Looking Up by Bob Eklund

Voyager 2 Completes 12,000 Days of Continuous Operations;
New “Cosmic Café” Opens on Mt. Wilson

On June 28, 2010, Voyager 2 completed 12,000 days of continuous operations since its launch on August 20, 1977. For nearly 33 years, the venerable spacecraft has been returning unprecedented data about the giant outer planets, the properties of the solar wind between and beyond the planets and the interaction of the solar wind with interstellar winds. Having traveled more than 13 billion miles on its winding path through the planets toward interstellar space, the spacecraft is now nearly 9 billion miles from the sun. Traveling at the speed of light, a signal from the ground takes about 12.8 hours to reach the spacecraft.

Voyager 1 will reach this milestone on July 13 after having traveled more than 13 billion miles. Voyager 1 is currently more than 10 billion miles from the Sun.

For more information and images: http://voyager.jpl.nasa.gov/

MEANWHILE, MUCH CLOSER TO HOME… How about a summer family outing to the new “Cosmic Café” at Mt. Wilson? Visitors to the world-famous Mount Wilson Observatory can once again enjoy a memorable lunch among the telescope domes and Ponderosa pines up in the clear air overlooking the Los Angeles Basin. The Mount Wilson Institute last week announced the opening of the Cosmic Café, where they can purchase fresh-made sandwiches, hot dogs, soft drinks, snacks and souvenirs. Not since 1992 has food been available for purchase at the Observatory to enhance the visitor experience or to refresh hikers as they reach the mountain’s summit.

The Cosmic Café is located in the open-air pavilion overlooking the large parking lot just inside the gate to what has been known as Skyline Park since the 1970s. The pavilion serves as the entry point to the Observatory grounds.

“We’re delighted to reopen this food venue to the public after all these years,” said Dr. Hal McAlister, the Observatory director. “The income from the Cosmic Café will support our ‘Second Century Campaign’ in which we hope to build a wonderful new visitor center that will entice Southern Californians to rediscover this world-class science heritage site in their back yards.”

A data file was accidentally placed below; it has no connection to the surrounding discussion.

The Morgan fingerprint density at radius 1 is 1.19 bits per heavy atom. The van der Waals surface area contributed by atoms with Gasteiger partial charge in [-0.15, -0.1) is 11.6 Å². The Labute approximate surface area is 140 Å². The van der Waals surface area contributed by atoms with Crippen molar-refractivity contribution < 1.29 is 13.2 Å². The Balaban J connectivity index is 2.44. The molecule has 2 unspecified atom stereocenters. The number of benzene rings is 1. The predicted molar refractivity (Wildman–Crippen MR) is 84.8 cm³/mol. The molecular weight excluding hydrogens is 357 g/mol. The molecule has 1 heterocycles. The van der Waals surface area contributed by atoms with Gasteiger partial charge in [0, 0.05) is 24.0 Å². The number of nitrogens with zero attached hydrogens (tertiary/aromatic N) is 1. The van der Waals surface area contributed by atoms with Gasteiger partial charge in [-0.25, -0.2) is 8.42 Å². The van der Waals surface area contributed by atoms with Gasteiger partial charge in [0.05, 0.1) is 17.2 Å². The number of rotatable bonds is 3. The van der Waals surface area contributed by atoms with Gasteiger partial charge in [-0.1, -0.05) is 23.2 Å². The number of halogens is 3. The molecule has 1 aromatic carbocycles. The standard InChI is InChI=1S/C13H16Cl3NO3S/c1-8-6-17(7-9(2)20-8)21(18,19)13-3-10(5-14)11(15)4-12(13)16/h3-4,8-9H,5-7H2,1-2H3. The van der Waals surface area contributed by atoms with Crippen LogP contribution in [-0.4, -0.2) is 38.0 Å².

The Angeles Crest Highway remains closed due to washouts following the Station Fire, but the Observatory is still readily accessible via L.A. County roads from Sunland. “The drive to Mt. Wilson is a bit longer than we are all used to,” said McAlister, “but the roads are in great shape, and you can witness the recovery progress of the forest following the massive destruction of the Station Fire.”

While the Observatory is open daily to public visitation from 10 a.m. to 4 p.m. during April through November, the Cosmic Café will be open initially only on Saturdays and Sundays from 10 a.m. until 4 p.m. The Café will also be open on Monday, July 5, for the upcoming Fourth of July weekend.

To reach Mt. Wilson, take Oro Vista Ave. in Sunland to the Lower Big Tujunga Canyon Road, and proceed 11.9 miles to the well-marked intersection with Angeles Forest Highway. Turn left on Angeles Forest Highway and proceed 4.6 miles to another well-marked intersection with Upper Big Tujunga Canyon Road. Turn right on Upper Big Tujunga Canyon Road and drive 9 miles to Angeles Crest Highway. Turn right and proceed 4.2 miles west to Red Box junction. Turn left at Red Box and take the 4.5-mile road up to Mount Wilson.

A map showing this route is available at: www.mtwilson.edu/vis.php.

You can contact Bob Eklund at [email protected], or visit his website at www.bobeklund.com.

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